A Misguided 'War on Drugs'

The New York Times publishes this opinion from a UN health specialist and a UN torture specialist based on facts from around the world. Here is the link.

Posted by Dave Trippel on June 25, 2009 at 02:54 PM in Current Affairs, Law Enforcement, Licensing and Legislation, Prescription Drugs | Permalink

Oxycontin and the opium epidemic of the 21st century

Larry Golbom argues that the pharmaceutical industry has created an opium epidemic in the name of pain management.  For more, see here.

The paragraphs of most interest to historians are as follows:

It is my contention that we presently are well into the first 12 years of what future historians will refer to as the “opium epidemic of the 21st century”. From a historical perspective, in the beginning of the 20th century it is reported that 27% of the adult male population in China was estimated to be addicted to opium. With the recent dramatic increase in raw opium being imported into our country to make oxycodone (OxyContin), hydrocodone (Vicodin), and all the legal opium derivatives, the statistics available from a number of government agencies can help surmise the number of addicts that have been created since the introduction of OxyContin by the FDA in 1996.

Thousands of years ago, opium was originally ingested as the pure juice from the plant and later manipulated into a formulation that could be smoked for instant gratification. The various alkaloids (natural constituents) within the opium plant can also create or be changed into additional addictive and deadly molecular entities in various forms. In 1803 Morphine was isolated from the plant and with the invention of the hypodermic syringe in 1853 morphine was a welcome miracle during the Civil War. However, the 400,000 morphine addicts, better known as “the soldier’s disease”, created after the war is seldom discussed. In the late 1800’s Heroin was synthesized from Morphine. In 1916 Oxycodone (active ingredient of OxyContin) was created and Hydrocodone (active ingredient in (Vicodin) was discovered in 1920. With the epidemics of pneumonia and tuberculosis in the late 1800’s, heroin was introduced as a “cough product”. In 1943 hydrocodone was approved by the FDA as a cough suppressant and oxycodone made its inroads into medicine via an approval of the drug Percodan in 1950. It is important to note that whether the active ingredients for euphoria come from the pure opium juice or a product that is derived from the opium plant the results of potential addiction, withdrawal and possible death are identical.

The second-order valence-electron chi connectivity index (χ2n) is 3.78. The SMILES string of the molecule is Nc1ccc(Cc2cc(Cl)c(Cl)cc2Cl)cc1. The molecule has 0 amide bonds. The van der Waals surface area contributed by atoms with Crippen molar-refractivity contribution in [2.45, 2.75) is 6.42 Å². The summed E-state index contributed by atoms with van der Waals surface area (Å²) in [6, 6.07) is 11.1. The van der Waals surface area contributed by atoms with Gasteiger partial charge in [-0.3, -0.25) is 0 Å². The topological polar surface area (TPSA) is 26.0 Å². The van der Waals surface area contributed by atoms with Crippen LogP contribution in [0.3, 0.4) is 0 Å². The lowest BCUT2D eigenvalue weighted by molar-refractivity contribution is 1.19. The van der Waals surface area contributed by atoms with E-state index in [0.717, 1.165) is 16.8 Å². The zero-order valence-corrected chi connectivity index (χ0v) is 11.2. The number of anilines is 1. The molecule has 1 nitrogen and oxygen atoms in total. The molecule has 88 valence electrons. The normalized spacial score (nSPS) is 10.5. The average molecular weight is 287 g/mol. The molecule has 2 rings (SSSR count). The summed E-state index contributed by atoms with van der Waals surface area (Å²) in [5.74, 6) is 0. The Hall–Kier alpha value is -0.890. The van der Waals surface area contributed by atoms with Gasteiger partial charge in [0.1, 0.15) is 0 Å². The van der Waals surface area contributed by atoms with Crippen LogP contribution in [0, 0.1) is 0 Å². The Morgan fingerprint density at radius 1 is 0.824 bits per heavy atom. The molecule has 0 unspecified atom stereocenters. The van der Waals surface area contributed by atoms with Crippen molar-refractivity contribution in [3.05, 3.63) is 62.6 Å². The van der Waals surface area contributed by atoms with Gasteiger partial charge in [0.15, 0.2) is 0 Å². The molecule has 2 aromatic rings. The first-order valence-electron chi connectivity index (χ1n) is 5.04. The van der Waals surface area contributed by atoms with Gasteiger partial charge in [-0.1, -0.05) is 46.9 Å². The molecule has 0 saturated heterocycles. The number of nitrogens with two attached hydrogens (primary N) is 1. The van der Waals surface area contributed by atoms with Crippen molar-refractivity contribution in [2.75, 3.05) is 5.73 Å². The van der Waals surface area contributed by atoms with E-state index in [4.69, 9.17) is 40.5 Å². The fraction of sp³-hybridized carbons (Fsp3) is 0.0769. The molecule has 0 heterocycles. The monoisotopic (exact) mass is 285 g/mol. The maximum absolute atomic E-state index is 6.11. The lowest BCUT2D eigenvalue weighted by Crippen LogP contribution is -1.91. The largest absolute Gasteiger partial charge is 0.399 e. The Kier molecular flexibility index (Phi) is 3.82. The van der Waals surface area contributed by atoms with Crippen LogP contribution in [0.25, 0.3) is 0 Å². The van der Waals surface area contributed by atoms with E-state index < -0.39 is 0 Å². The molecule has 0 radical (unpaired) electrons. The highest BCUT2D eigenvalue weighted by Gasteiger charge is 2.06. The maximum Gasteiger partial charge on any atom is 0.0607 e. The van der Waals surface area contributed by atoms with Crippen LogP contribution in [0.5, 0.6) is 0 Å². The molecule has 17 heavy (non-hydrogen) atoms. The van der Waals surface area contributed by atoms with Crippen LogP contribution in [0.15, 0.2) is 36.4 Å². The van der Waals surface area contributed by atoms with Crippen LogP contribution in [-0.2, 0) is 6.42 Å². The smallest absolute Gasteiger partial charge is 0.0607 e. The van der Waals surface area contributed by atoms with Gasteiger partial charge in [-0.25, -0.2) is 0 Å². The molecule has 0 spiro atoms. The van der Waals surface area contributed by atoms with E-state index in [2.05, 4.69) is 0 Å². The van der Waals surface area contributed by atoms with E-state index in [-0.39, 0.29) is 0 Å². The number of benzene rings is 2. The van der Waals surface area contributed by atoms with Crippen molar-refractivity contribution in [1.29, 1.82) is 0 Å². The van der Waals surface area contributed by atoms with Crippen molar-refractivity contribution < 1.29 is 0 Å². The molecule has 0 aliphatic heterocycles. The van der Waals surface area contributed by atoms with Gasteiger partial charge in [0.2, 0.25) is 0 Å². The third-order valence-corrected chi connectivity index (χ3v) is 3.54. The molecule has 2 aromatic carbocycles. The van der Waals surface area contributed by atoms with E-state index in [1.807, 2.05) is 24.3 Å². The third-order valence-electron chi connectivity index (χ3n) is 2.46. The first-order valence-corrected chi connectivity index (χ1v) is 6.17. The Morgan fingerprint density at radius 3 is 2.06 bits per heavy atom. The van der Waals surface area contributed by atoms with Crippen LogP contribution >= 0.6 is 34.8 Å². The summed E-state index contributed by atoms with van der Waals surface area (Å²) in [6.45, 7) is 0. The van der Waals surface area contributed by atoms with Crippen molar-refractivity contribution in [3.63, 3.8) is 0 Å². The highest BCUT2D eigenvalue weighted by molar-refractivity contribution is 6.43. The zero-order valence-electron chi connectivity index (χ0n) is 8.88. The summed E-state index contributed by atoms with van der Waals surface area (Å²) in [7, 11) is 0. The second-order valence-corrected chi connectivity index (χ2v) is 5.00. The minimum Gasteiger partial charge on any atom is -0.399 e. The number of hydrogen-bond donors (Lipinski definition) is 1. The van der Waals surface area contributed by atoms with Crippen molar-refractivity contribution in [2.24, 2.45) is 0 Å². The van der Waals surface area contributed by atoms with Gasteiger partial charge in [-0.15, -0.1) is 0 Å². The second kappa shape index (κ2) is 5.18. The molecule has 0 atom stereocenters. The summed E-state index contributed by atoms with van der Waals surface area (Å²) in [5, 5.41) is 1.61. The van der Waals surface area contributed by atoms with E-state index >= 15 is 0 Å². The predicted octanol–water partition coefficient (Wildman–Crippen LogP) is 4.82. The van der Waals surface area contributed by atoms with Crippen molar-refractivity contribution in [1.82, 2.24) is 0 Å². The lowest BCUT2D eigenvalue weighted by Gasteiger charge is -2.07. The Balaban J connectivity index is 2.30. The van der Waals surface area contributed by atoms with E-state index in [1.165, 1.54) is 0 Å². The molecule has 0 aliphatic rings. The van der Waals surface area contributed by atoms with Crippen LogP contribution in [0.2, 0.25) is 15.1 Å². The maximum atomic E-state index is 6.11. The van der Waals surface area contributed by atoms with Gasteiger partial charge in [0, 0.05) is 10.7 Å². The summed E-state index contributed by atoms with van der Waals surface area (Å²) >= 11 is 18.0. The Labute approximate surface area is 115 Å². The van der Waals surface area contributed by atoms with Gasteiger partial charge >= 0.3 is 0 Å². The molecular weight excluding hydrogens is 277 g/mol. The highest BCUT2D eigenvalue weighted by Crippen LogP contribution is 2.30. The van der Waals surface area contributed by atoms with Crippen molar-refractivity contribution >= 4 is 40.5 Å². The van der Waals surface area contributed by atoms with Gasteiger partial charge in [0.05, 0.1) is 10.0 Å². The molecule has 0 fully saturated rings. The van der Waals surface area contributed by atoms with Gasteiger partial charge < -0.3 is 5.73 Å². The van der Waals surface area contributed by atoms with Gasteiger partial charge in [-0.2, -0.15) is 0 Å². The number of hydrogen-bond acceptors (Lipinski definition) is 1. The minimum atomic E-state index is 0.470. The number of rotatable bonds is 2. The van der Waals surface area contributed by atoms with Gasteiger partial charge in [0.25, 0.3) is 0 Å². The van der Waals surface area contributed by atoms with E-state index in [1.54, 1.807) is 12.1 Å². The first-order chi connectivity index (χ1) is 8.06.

Rush Limbaugh for OxycontinThe history of our drug laws make for interesting reading in conjunction with our history of racial phobias. In the 1850’s San Francisco leaders had a fear that “white people were starting to smoke opium with the Chinese” which led to a ban on opium smoking in that city. Later, William Randolph Hearst reported that “white women were being seduced by Chinese men in opium dens. Southern Democrats supported stricter laws on narcotics because “the cocaine crazed Negro brain” was creating problems. In the 1930’s it was stated that “Mexicans were marijuana users and marijuana use caused violence”. In other words, the original drug laws were passed for the blatantly wrong reasons!